Logics of pragmatism, activism, and cynicism inform debate over community health initiatives, as with other forms of civic action. However, use of these logics is not uniform but varies with the groups and issues at hand. Our study participants’ mutual LGBT identification gave them a sense of shared community and a familiarity with the politicization of personal life that led them to combine pragmatist and activist logics in novel ways.

Details

Special Social Groups, Social Factors and Disparities in Health and Health Care
Type: Book
ISBN: 978-1-78635-467-9

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Book part
Publication date: 22 December 2017

Carrie James and Ashley Lee

Digital and social media have arguably altered the civic landscape, creating not only opportunities for civic voice and engagement but also distinct challenges. How do…

Abstract

Digital and social media have arguably altered the civic landscape, creating not only opportunities for civic voice and engagement but also distinct challenges. How do youth who are civically active think about activism and their own civic activities in this landscape? How does their sense of themselves as civic actors – the strength and salience of their civic identities – shape decisions to “speak up” online? In this chapter, we draw on data from interviews with civically active youth to explore connections between their civic identities and uptake of opportunities for voice online. Drawing on data from a follow-up study conducted two years after initial interviews, we also examine reported changes in online expression over time. We find that many – though not all – youth in our study appear to have strong civic identities, as indicated by their self-identification as “activists” and the centrality of voice to their conceptions of activism. We also observe connections between activist identification and online civic expression over time. Youths’ narratives about what informs their online voice decisions further suggest the relevance of forces that have influenced persistence in civic participation (such as life transitions, work, and family demands) in addition to pressures unique to the digital context (including online conflict and surveillance). This qualitative study suggests that strong civic identities may support uptake of, and persistence with, online civic expression and tolerance of related challenges. In the discussion, we consider implications for youth civic development and for the vitality and diversity of the digital civic sphere.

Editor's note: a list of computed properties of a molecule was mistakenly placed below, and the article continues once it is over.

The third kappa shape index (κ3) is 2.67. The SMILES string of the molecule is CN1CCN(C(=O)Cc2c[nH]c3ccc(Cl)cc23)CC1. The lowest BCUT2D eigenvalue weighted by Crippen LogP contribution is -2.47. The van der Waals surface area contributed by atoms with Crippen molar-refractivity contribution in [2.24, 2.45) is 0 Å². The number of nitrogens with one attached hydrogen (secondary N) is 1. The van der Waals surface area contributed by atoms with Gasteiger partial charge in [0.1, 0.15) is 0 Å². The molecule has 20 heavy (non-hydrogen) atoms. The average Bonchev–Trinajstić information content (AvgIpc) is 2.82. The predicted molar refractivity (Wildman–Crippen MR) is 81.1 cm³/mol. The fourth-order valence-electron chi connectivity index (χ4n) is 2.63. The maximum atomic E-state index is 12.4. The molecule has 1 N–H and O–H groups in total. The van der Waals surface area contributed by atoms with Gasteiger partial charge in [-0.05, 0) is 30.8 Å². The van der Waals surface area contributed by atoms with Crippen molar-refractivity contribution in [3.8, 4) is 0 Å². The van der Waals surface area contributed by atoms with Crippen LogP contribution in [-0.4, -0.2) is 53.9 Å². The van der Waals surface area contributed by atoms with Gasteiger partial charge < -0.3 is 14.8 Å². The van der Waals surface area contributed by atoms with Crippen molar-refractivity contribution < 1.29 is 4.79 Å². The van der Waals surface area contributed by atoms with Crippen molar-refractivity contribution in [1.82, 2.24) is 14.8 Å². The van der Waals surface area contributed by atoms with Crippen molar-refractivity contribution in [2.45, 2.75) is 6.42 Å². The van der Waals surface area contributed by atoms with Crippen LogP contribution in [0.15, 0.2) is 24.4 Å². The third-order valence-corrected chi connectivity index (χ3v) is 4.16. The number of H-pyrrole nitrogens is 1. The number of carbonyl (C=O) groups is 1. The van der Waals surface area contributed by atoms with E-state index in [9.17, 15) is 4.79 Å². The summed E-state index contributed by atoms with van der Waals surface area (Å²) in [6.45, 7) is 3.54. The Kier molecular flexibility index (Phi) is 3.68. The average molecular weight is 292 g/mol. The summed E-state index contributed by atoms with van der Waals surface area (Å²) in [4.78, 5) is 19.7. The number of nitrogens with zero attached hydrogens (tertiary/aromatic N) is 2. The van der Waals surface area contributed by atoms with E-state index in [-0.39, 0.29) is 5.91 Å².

Details

Social Movements and Media
Type: Book
ISBN: 978-1-78743-098-3

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Book part
Publication date: 22 December 2017

Thomas V. Maher and Jennifer Earl

Growing interest in the use of digital technologies and a Putnam-inspired debate about youth engagement has drawn researchers from outside of the study of social movements…

Abstract

Growing interest in the use of digital technologies and a Putnam-inspired debate about youth engagement has drawn researchers from outside of the study of social movements into research on the topic. This interest in youth protest participation has, in turn, developed into a substantial area of research of its own. While offering important research contributions, we argue that these areas of scholarship are often not well grounded in classic social movement theory and research, instead focusing on new media and/or the relationship between activism and other forms of youth engagement. This chapter seeks to correct this by drawing on interviews with 40 high school and college students from a moderately sized southwestern city to examine whether traditional paths to youth activism (i.e., family, friends, and institutions) have changed or eroded as online technology use and extra-institutional engagement among youth has risen. We find that youth continue to be mobilized by supportive family, friends, and institutional opportunities, and that the students who were least engaged are missing these vital support networks. Thus, it is not so much that the process driving youth activism has changed, but that some youth are not receiving support that has been traditionally necessary to spur activism. This offers an important reminder for scholars studying youth and digital activism and youth participation more broadly that existing theory and research about traditional pathways to activism needs to be evaluated in contemporary research.